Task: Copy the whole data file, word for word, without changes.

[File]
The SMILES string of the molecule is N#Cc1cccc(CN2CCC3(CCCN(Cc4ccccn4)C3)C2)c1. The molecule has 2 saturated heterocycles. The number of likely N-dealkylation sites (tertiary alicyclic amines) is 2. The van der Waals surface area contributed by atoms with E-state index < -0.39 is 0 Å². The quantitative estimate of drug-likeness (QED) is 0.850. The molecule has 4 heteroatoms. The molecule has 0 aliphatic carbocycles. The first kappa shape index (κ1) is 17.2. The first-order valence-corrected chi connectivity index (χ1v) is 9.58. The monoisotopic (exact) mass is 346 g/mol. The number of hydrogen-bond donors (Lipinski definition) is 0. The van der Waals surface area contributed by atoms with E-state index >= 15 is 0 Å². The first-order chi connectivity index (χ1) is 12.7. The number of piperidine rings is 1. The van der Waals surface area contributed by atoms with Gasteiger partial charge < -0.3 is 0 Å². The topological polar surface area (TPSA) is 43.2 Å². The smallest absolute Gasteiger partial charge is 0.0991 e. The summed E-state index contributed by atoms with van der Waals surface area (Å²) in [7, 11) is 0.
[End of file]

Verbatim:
The SMILES string of the molecule is N#Cc1cccc(CN2CCC3(CCCN(Cc4ccccn4)C3)C2)c1. The molecule has 2 saturated heterocycles. The number of likely N-dealkylation sites (tertiary alicyclic amines) is 2. The van der Waals surface area contributed by atoms with E-state index < -0.39 is 0 Å². The quantitative estimate of drug-likeness (QED) is 0.850. The molecule has 4 heteroatoms. The molecule has 0 aliphatic carbocycles. The first kappa shape index (κ1) is 17.2. The first-order valence-corrected chi connectivity index (χ1v) is 9.58. The monoisotopic (exact) mass is 346 g/mol. The number of hydrogen-bond donors (Lipinski definition) is 0. The van der Waals surface area contributed by atoms with E-state index >= 15 is 0 Å². The first-order chi connectivity index (χ1) is 12.7. The number of piperidine rings is 1. The van der Waals surface area contributed by atoms with Gasteiger partial charge < -0.3 is 0 Å². The topological polar surface area (TPSA) is 43.2 Å². The smallest absolute Gasteiger partial charge is 0.0991 e. The summed E-state index contributed by atoms with van der Waals surface area (Å²) in [7, 11) is 0.